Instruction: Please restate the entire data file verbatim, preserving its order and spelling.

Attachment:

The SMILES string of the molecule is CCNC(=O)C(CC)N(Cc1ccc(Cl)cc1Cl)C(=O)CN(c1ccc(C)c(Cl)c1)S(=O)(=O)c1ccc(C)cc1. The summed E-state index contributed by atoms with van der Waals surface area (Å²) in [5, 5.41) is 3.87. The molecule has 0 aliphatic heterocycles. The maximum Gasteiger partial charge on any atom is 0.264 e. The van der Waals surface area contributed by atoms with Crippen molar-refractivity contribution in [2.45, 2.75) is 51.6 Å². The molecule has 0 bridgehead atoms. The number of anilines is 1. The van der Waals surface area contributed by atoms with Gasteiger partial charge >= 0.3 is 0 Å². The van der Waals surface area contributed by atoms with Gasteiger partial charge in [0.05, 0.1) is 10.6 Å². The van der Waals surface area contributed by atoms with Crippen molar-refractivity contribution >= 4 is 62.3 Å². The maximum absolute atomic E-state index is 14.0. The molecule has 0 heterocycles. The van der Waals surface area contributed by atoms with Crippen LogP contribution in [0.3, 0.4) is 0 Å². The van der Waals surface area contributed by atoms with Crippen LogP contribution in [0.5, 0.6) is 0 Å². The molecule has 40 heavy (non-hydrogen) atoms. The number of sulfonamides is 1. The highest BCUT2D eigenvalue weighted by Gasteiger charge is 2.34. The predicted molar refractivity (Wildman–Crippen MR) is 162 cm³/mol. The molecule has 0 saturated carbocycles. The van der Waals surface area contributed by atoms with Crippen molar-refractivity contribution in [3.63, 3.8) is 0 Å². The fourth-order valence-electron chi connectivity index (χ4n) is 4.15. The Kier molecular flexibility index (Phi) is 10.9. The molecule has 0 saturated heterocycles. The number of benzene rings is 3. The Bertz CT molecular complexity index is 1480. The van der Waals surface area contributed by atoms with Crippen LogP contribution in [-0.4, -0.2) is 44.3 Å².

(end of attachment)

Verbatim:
The SMILES string of the molecule is CCNC(=O)C(CC)N(Cc1ccc(Cl)cc1Cl)C(=O)CN(c1ccc(C)c(Cl)c1)S(=O)(=O)c1ccc(C)cc1. The summed E-state index contributed by atoms with van der Waals surface area (Å²) in [5, 5.41) is 3.87. The molecule has 0 aliphatic heterocycles. The maximum Gasteiger partial charge on any atom is 0.264 e. The van der Waals surface area contributed by atoms with Crippen molar-refractivity contribution in [2.45, 2.75) is 51.6 Å². The molecule has 0 bridgehead atoms. The number of anilines is 1. The van der Waals surface area contributed by atoms with Gasteiger partial charge >= 0.3 is 0 Å². The van der Waals surface area contributed by atoms with Gasteiger partial charge in [0.05, 0.1) is 10.6 Å². The van der Waals surface area contributed by atoms with Crippen molar-refractivity contribution >= 4 is 62.3 Å². The maximum absolute atomic E-state index is 14.0. The molecule has 0 heterocycles. The van der Waals surface area contributed by atoms with Crippen LogP contribution in [0.3, 0.4) is 0 Å². The van der Waals surface area contributed by atoms with Crippen LogP contribution in [0.5, 0.6) is 0 Å². The molecule has 40 heavy (non-hydrogen) atoms. The number of sulfonamides is 1. The highest BCUT2D eigenvalue weighted by Gasteiger charge is 2.34. The predicted molar refractivity (Wildman–Crippen MR) is 162 cm³/mol. The molecule has 0 saturated carbocycles. The van der Waals surface area contributed by atoms with Crippen molar-refractivity contribution in [3.63, 3.8) is 0 Å². The fourth-order valence-electron chi connectivity index (χ4n) is 4.15. The Kier molecular flexibility index (Phi) is 10.9. The molecule has 0 saturated heterocycles. The number of benzene rings is 3. The Bertz CT molecular complexity index is 1480. The van der Waals surface area contributed by atoms with Crippen LogP contribution in [-0.4, -0.2) is 44.3 Å².